A. equally fastidious about meeting a deadline.
B. less inclined to embrace new technology.
C. less afraid to state his preferences to his superiors.
D. more concerned with the company’s public image.

4. The dialogue in line 72 reveals Zwick’s:

F. indignation over Crown’s proposed solution to the problem the two men are discussing.
G. panic over having a surprise visitor to his office.
H. excitement over meeting a new employee of Crown Brewery.
J. insensitivity to his recently hired female coworker.

5. At the time described in the passage’s opening, what is Crown’s most immediate preoccupation?

A. Whether he will be on time for his weekly trim
B. Whether to install expensive pasteurization equipment at his brewery
C. Zwick’s impertinent behavior
D. A civic responsibility

6. The passage states that Crown was what kind of student?

F. Exceptionally gifted, especially in ciphering
G. Mediocre, except in ciphering
H. Successful when he applied himself, otherwise poor
J. Increasingly successful as he gained the use of counting aids

7. Based on the passage, which of the following questions would be most characteristic of the kind Crown typically asked his employees?

A. “Was your weekend a most pleasant one?”
B. “Have you had a chance to repair that old typewriter?”
C. “By what figure will our sales increase if we advertise in that publication?”
D. “Who among you has a better idea for how we can work well as a team?”

8. At the time in which the passage is set, which of the following devices are still apparently being used in offices in the United States even as those same devices are, in Crown’s view, becoming increasingly obsolete?

F. Typewriters
G. Mechanical adding machines
H. Quill pens
J. Abacuses

9. The metaphor the author uses to help describe Crown’s three principles primarily draws upon imagery from what discipline?

A. Architecture
B. Business
C. Astronomy
D. Education

10. Which of the following is a detail from the passage that indicates the length of time Crown has been in the brewery business?

F. Some outdated refrigerators from when he first opened his business
G. A newly hung cross-stitched phrase framed and placed on his office wall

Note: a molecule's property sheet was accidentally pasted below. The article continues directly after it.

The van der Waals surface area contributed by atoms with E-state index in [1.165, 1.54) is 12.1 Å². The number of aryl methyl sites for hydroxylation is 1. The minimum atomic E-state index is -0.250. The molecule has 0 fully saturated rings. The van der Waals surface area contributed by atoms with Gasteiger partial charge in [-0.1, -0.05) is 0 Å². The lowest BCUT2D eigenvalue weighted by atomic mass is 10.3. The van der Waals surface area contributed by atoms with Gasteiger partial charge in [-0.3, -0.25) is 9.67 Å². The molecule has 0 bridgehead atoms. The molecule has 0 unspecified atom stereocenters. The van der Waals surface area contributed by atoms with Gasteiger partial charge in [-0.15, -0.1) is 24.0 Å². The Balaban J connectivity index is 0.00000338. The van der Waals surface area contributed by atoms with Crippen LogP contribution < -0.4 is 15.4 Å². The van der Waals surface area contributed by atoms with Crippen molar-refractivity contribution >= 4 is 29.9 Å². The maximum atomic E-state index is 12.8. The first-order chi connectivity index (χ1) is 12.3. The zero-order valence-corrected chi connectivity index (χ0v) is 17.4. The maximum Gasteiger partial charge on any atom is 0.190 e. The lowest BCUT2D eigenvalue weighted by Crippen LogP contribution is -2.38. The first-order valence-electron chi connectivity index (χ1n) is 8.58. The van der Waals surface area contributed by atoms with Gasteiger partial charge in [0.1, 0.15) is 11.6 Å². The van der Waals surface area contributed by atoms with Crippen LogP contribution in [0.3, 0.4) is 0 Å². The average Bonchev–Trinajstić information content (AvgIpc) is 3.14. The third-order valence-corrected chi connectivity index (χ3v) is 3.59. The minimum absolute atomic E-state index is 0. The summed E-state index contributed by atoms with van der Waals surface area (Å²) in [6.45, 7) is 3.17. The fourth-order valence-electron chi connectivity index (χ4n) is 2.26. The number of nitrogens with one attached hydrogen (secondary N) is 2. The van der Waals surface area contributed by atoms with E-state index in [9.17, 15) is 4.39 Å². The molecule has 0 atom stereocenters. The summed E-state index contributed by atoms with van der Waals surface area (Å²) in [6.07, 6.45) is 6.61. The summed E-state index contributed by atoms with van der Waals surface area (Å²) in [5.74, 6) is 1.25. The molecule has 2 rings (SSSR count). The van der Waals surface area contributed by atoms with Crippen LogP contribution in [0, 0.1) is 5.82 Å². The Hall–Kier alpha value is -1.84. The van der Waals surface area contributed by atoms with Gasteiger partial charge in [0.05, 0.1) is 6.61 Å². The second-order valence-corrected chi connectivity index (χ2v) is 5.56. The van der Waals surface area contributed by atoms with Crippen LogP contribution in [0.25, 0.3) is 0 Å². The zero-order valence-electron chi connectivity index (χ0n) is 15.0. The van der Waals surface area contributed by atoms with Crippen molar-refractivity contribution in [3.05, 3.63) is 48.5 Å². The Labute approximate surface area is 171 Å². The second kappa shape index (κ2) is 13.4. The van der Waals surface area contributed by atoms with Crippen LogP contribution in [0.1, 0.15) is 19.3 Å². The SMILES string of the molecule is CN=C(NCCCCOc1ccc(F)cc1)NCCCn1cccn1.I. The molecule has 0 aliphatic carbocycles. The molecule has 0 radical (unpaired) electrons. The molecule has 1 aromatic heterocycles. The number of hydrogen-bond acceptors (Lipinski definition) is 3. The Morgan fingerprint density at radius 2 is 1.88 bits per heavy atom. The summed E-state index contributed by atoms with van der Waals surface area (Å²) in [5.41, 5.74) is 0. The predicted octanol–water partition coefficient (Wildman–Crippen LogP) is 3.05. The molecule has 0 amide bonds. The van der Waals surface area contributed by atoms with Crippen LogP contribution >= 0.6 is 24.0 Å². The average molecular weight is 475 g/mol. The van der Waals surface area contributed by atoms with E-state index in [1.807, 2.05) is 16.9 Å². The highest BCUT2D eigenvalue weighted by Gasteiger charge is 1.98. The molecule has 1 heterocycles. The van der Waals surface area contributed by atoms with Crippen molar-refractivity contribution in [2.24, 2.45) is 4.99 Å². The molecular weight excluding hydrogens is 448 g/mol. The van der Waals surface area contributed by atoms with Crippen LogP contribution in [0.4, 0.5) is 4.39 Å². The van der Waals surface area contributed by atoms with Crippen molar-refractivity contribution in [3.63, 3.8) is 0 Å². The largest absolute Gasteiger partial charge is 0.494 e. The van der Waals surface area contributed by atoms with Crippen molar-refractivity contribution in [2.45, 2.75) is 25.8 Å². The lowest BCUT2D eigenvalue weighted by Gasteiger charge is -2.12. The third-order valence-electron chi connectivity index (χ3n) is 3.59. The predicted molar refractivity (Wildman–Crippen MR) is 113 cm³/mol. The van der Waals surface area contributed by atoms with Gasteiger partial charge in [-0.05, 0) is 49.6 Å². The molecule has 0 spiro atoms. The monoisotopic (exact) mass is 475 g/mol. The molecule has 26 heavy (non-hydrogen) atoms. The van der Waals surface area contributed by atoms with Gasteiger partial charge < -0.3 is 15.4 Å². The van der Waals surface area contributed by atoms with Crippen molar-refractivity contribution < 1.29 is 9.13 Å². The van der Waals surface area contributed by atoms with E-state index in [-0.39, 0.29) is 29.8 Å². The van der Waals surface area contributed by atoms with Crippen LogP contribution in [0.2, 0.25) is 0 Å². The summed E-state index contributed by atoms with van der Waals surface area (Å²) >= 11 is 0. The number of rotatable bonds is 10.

H. Photographs of annual company picnics decorating his office
J. A bell, the ringing of which has marked the start of his workday for the last twenty years


1. The best answer is A because throughout the passage Crown is explicitly characterized as industrious and fastidious; his life and business are described as being ruled by the three tenets of order, accuracy, and modernity, all of which are grounded in his reverence for hard work. This description and characterization firmly reinforce the stereotype that Germans are tidy, meticulous, and industrious.

2. The best answer is H because it can most reasonably be inferred that the “appointment at twelve” referred to in line 17 would occur that day, whereas the “emergency meeting” referred to in lines 4–5 is scheduled to take place “this Friday”, indicating that the meeting would happen in the near future.

3. The best answer is B because lines 47–57 describe the principle of modernity to which Crown unwaveringly subscribes, giving examples of how quickly he embraces new technology. Zwick, however, is reluctant to move from using an old-fashioned quill pen to a modern typewriter (lines 62–64), learning to typewrite only when he is compelled to.

4. The best answer is F because when Zwick is said to have “blanched”, it is in response to Crown’s proposal that a woman be hired as a typewriter if Zwick refuses to learn typewriting. Zwick’s indignation is expressed in the rest of line 72: “A woman? In my office?”

5. The best answer is D because lines 2–5 clearly state that Crown’s “most immediate” worry was a “civic responsibility” that he would soon be discussing at a meeting.

6. The best answer is G because the passage states that Crown was “a mediocre student in most school subjects” but that “at ciphering he was a prodigy”.

7. The best answer is C because the passage characterizes Crown in lines 42-46 as prone to asking questions of his employees that would elicit a specific answer, likely one that involved numbers. The question about sales figures in C best fits these characteristics.

8. The best answer is H because the passage describes Crown as subscribing to the principle of modernity, and his exchange with Zwick in lines 62–74 most nearly suggests that quill pens were the status quo in offices in the United States at the time the passage was set, though more advanced technology was beginning to become available. To Crown, who wanted his business to use the “newest methods” (line 51) of technology, such as typewriters and mechanical adding machines, these quill pens seemed “old-fashioned” (line 67).

9. The best answer is A because the metaphor used in the passage to describe Crown’s three principles primarily includes language about building, which is a fundamental part of architecture as a discipline. Line 26 describes Crown’s second principle of accuracy as a “keystone,” and lines 76–78 compare Crown’s three principles to a “solid house or building” that is “supported by a strong foundation”: Crown’s attitude toward hard work.

10. The best answer is H because the passage describes the photographs of annual brewery picnics decorating Crown’s office as “fading” and “brown” (line 81), indicating that they have hung on the wall of his office (and thus that Crown has been in the brewery business) for a length of time.